written by: drowningn00b
Last year, several hip-hop records came out with long track lists. By long, I’m talking over 20 tracks. Hip-hop records with large amounts of tracks are not new, but the Korean records in question went beyond just one disc. The lead offender of track overload was none other than hip-hop impresario, Cho PD. Not only did he release his seventh album called “The Art of the Business”, but he released two albums, at 20 tracks or more, with a “Part 1” and a “Part 2”. The discs did not overlap, but they weren’t different from one another; as a consumer, you’d be put between a rock and a hard place if you wanted “The Dctors Feat. Swings & San.E” from “Part 1”, and “Family Man Feat. Tae-il (Block B)” from “Part 2”. This is all to say that Cho PD created a precedent for splitting his projects in two for profits’ sake, rather than edit down the 40+ tracks to a manageable 20.
Thankfully, the trend was short-lived, since hip-hop releases are back to single packages.
Before it ended, however, Dynamic Duo did the same thing, but with a twist. Instead of one release, their album, “Digilog,” was split in two and released three months apart. Unlike Cho PD’s grandiose gesture of self-pleasuring, Dynamic Duo’s halves are ten tracks or less and make sense separately, but the result is a record that was needlessly broken up to sell records, rather than packages that exist as separate and unique releases.
Digilog’s first half, “Digilog 1/2,” has a decidedly percussion and brass sound, with electronic elements for variety. It’s good to see this sound transition from the yesteryear of R&B chanteuses to the hip-hop in the party song, “Forever Young,” and the flirty “Girl”. Things turn to a more somber tone on the Mad Soul Child collaboration “In the Line of Fire,” with its somber string and accordion loops underneath the fast raps by Dynamic Duo and the soulful delivery of Jansil. But on the whole, “1/2” is the optimistic half of “Digilog,” with the self-deprecating “Sleep Disorder” and the party track, “Friday Night”. Even though it has introspective moments, “1/2” is largely on the surface, not going deep enough to feel like a complete project.
On the other hand, “2/2” spends too much time in its head. Where the first half focused on the feel good moments of social behavior, the second half is about Dynamic Duo. From the swagger shouting of “Go Hard!!” and the you’re-in-this-party-because-of-me booty shaker “Check This Out!!!”, Dynamic Duo play up the hip-hop cliché of the guys everyone envies or wants to be with. The focus on their own narcissism keeps rolling on with “Innocent Prisoner” and “Misunderstood,” playing with another cliché of the hip-hop underdogs. As insufferable as all this is, Dynamic Duo had the right mind to add in lighter moments. “Be…” is one of the better R&B tracks, with “Art of Love” and its Primary Remix taking the top spots on “Digilog”. Both take the best parts of both halves, the light atmosphere of “1/2” and it’s-all-about-me attitude of “2/2” and builds them up for great effect.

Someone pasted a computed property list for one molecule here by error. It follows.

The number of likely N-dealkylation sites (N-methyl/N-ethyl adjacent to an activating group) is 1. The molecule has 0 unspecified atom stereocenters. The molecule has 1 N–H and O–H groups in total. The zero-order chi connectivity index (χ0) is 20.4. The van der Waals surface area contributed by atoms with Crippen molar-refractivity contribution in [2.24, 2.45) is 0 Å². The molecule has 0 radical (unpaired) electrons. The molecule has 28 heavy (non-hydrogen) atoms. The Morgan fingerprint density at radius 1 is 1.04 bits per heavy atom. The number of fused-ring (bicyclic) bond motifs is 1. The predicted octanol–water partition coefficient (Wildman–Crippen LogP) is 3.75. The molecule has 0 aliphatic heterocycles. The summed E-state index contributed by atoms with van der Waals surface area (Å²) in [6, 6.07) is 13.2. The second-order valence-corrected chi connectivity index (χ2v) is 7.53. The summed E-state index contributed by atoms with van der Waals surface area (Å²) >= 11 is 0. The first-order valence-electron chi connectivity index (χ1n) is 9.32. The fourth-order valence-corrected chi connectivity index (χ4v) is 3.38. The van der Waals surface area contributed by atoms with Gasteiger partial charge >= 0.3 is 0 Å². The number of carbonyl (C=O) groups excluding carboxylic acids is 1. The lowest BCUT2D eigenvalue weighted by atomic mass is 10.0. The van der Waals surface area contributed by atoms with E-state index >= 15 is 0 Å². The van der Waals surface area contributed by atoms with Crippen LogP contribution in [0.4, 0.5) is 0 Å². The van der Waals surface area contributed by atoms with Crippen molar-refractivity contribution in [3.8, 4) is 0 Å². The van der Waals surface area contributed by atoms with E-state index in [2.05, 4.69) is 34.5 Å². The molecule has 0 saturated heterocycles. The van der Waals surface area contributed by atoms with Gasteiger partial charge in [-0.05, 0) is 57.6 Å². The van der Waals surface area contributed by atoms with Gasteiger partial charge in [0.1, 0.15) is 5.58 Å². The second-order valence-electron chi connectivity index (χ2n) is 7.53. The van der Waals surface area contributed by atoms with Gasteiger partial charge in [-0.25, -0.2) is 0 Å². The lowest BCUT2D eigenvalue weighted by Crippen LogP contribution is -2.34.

The problem with “Digilog” was not the music. Both parts have their moments, but overall, I wasn’t wowed by the material, the aforementioned trio notable exceptions. The problem was how obvious the split was. Much like the yin and yang, both halves can’t exist without the other. “1/2” is feel good moments all around, with its hints of depth. The focus on self, whether good or bad, makes “2/2” the dark half to “Digilog”, a set of tracks that puts a shade of seriousness that “1/2” was missing. In other words, “1/2” is too soft and “2/2” is too hard. To add insult to injury, Dynamic Duo does not hide this fact, or attempt to disguise it. The artwork runs with the light and dark concept, “1/2” with an art style reminiscent of Shel Silverstein illustrations on a white background, while “2/2” goes with a digital block style against a black background. Add to that the hilariously overlooked placement of the intro and outro tracks, instead of throwing them out, and what you have is what should have been one complete record, but split in two for monetary purposes.
Dynamic Duo’s “Digilog” and its split personality is an obvious attempt to make money. It would’ve been easier to release one complete record and charge slightly more for all the material, but if the precedent was already set, why not try again? What Cho PD did right was to release the two packages without leaving the consumer feel compelled to buy both parts. The two halves of “Digilog” are incomplete as stand-alone material, and its offensive on Dynamic Duo and Amoeba Culture’s part to play their fans for fools by releasing “Digilog” in parts and not making that decision worth fans’ time and investment.